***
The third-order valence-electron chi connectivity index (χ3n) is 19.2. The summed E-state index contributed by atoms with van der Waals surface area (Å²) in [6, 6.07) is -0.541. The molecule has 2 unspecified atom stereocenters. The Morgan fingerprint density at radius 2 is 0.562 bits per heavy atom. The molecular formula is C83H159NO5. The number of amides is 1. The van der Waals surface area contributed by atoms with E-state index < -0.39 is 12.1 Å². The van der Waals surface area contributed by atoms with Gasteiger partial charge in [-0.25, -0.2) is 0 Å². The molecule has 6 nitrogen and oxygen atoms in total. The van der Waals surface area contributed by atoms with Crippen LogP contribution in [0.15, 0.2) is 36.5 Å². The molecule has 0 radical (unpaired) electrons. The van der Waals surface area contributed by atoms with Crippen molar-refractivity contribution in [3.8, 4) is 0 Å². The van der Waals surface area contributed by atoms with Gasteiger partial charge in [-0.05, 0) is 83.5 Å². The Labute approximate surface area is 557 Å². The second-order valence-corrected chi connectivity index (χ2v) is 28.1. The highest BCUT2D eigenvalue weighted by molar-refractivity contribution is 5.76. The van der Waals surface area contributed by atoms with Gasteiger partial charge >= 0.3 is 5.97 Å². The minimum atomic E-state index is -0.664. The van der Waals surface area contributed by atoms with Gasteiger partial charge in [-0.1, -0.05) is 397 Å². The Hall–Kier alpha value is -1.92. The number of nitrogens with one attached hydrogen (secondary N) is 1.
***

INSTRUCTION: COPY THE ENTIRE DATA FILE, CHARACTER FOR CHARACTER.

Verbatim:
The third-order valence-electron chi connectivity index (χ3n) is 19.2. The summed E-state index contributed by atoms with van der Waals surface area (Å²) in [6, 6.07) is -0.541. The molecule has 2 unspecified atom stereocenters. The Morgan fingerprint density at radius 2 is 0.562 bits per heavy atom. The molecular formula is C83H159NO5. The number of amides is 1. The van der Waals surface area contributed by atoms with E-state index < -0.39 is 12.1 Å². The van der Waals surface area contributed by atoms with Gasteiger partial charge in [-0.25, -0.2) is 0 Å². The molecule has 6 nitrogen and oxygen atoms in total. The van der Waals surface area contributed by atoms with Crippen LogP contribution in [0.15, 0.2) is 36.5 Å². The molecule has 0 radical (unpaired) electrons. The van der Waals surface area contributed by atoms with Crippen molar-refractivity contribution in [3.8, 4) is 0 Å². The van der Waals surface area contributed by atoms with Gasteiger partial charge in [-0.05, 0) is 83.5 Å². The Labute approximate surface area is 557 Å². The second-order valence-corrected chi connectivity index (χ2v) is 28.1. The highest BCUT2D eigenvalue weighted by molar-refractivity contribution is 5.76. The van der Waals surface area contributed by atoms with Gasteiger partial charge >= 0.3 is 5.97 Å². The minimum atomic E-state index is -0.664. The van der Waals surface area contributed by atoms with Gasteiger partial charge in [-0.1, -0.05) is 397 Å². The Hall–Kier alpha value is -1.92. The number of nitrogens with one attached hydrogen (secondary N) is 1.